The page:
• ½ cup nuts/seeds (12g)


  • Cheese & crackers (10g)
  • Fruit (0g)


  • Spaghetti with ground beef (23g)

Total Protein: 80 grams

Menu #3


  • 1 cup granola  with fruit (10g)
  • ½ cup seeds/nuts (12g)
  • ½ cup yogurt (6g)


  • Chicken stir fry:
    • ½ chicken breast (10g)
    • 1 cup white rice (4g)


  • Hard boiled egg and vegetables (6g)
  • Small piece of dark chocolate (2g)


  • Alfredo pasta
    • 1 cup pasta (8g)
    • ½ cup peas (4g)
    • Tomatoes & broccoli (0g)

Total Protein: 62 grams

As you can see above, it’s not uncommon or difficult to obtain more than enough protein each day by eating a variety of whole foods. The sample menus here are only highlighting protein containing foods and are not my recommendations for a complete healthy meal. Of course there should be much more vegetables listed here, but since they don’t contain much protein I’ve left them out just for comparison sake.

So I’ll ask again, why the panic of not getting enough protein? Look how well of a job those big companies have done at convincing you that you are somehow deficient in this essential nutrient. I encourage you to use this cheat sheet of most common foods and do a quick analysis of your own diet. How much protein do you get in one day? Do you need to add more? And should it come from a highly processed product such as protein powder? Maybe not.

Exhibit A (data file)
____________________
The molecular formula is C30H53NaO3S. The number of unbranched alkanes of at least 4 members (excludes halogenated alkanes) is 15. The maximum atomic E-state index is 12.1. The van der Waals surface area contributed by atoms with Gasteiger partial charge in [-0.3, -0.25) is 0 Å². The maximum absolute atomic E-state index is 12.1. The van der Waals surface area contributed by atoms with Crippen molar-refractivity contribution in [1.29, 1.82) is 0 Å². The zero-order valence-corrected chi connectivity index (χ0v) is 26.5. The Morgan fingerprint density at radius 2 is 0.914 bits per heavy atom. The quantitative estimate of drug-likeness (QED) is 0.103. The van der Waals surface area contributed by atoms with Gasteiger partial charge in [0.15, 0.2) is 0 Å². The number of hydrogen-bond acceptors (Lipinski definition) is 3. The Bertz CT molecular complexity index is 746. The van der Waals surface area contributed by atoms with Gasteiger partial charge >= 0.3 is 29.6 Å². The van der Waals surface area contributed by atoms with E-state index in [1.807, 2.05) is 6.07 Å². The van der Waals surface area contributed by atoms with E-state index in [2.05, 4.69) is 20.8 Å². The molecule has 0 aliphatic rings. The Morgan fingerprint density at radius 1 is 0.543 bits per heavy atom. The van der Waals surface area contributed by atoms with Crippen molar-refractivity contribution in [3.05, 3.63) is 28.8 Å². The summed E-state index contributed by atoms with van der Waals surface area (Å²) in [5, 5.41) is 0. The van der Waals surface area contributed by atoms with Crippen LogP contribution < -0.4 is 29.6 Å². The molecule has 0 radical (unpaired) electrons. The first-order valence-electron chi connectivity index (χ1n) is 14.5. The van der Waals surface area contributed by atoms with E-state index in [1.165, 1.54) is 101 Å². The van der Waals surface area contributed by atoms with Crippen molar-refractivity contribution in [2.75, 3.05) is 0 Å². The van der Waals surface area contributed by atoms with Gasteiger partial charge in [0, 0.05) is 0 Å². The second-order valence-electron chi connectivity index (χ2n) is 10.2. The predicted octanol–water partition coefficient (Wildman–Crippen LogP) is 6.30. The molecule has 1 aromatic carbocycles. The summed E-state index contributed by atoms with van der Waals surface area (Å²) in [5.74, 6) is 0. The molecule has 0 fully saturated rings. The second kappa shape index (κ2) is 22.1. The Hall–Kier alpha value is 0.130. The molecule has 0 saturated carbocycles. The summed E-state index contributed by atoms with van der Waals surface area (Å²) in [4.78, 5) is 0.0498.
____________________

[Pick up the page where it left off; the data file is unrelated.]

My goal here is to get your wheels turning and start thinking about what is being sold to you and if in fact you actually need it. Sure, i’ll acknowledge that there is a place and time that protein powder can be really beneficial like if you are racing out the door and don’t have time to make lunch, or you’re training for a big event or trying to build some serious muscle. But most of us don’t need it, and definitely not on a daily basis. Whole foods are the best way to obtain what your body needs on a daily basis, and lucky for you they are abundant and accessible.

Scoop of chocolate protein powder
A note on excess protein is necessary here. This fad of “protein, protein, protein” has more often than not caused people to essentially “overdose” on protein. As with anything in life, too much of a good thing can cause problems. Protein is no different. Obtaining an excess amount of protein in your diet can cause a lot of stress on your kidney’s and liver as they attempt to deal with the increased amount of nutrient. Their processing abilities can become inhibited and exhausted. An excess amount of protein in the body, also requires an amazing amount of water to break down and use. Dehydration and lack of fluids can result from consuming too much protein. Often, too much protein causes digestive distress as your system and its enzymes are not equipped to deal with such large amounts of this complex nutrient.

In conclusion, you are probably not protein deficient AND you may actually be causing your body harm by consuming an excess of protein. It’s up to you now, to make sure you are obtaining the right amount of this precious nutrient for your body.

I challenge you this week to do a quick analysis of your protein needs as well as what you normally receive in one day. I think you will be very surprised.

Love & Strength,


P.s. Come on over to my amazing Facebook community and share your thoughts and ideas on this topic. I’d love to hear from you!